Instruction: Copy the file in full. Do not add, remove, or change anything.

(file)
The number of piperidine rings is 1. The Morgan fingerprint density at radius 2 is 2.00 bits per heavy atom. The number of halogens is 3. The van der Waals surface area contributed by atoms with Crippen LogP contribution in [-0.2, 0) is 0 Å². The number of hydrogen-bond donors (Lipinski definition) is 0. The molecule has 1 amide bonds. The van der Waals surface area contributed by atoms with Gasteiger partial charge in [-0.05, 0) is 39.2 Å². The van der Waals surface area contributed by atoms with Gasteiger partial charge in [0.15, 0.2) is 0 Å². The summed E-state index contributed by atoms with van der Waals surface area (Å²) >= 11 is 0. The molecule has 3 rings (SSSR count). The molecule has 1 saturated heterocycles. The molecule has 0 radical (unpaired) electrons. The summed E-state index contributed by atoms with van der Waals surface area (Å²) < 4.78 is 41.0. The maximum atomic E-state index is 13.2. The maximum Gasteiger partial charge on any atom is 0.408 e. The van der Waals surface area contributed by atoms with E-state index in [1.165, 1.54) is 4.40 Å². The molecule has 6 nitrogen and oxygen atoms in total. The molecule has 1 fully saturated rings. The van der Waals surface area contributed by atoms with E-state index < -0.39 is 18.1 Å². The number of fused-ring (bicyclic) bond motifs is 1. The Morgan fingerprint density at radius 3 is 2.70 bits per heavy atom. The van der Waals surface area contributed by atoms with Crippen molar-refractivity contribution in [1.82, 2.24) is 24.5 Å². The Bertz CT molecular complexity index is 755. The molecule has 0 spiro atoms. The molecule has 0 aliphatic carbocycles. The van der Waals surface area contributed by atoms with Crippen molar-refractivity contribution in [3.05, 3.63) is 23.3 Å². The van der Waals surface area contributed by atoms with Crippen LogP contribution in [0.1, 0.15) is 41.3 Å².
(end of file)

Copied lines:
The number of piperidine rings is 1. The Morgan fingerprint density at radius 2 is 2.00 bits per heavy atom. The number of halogens is 3. The van der Waals surface area contributed by atoms with Crippen LogP contribution in [-0.2, 0) is 0 Å². The number of hydrogen-bond donors (Lipinski definition) is 0. The molecule has 1 amide bonds. The van der Waals surface area contributed by atoms with Gasteiger partial charge in [-0.05, 0) is 39.2 Å². The van der Waals surface area contributed by atoms with Gasteiger partial charge in [0.15, 0.2) is 0 Å². The summed E-state index contributed by atoms with van der Waals surface area (Å²) >= 11 is 0. The molecule has 3 rings (SSSR count). The molecule has 1 saturated heterocycles. The molecule has 0 radical (unpaired) electrons. The summed E-state index contributed by atoms with van der Waals surface area (Å²) < 4.78 is 41.0. The maximum atomic E-state index is 13.2. The maximum Gasteiger partial charge on any atom is 0.408 e. The van der Waals surface area contributed by atoms with E-state index in [1.165, 1.54) is 4.40 Å². The molecule has 6 nitrogen and oxygen atoms in total. The molecule has 1 fully saturated rings. The van der Waals surface area contributed by atoms with E-state index < -0.39 is 18.1 Å². The number of fused-ring (bicyclic) bond motifs is 1. The Morgan fingerprint density at radius 3 is 2.70 bits per heavy atom. The van der Waals surface area contributed by atoms with Crippen molar-refractivity contribution in [1.82, 2.24) is 24.5 Å². The Bertz CT molecular complexity index is 755. The molecule has 0 spiro atoms. The molecule has 0 aliphatic carbocycles. The van der Waals surface area contributed by atoms with Crippen molar-refractivity contribution in [3.05, 3.63) is 23.3 Å². The van der Waals surface area contributed by atoms with Crippen LogP contribution in [0.1, 0.15) is 41.3 Å².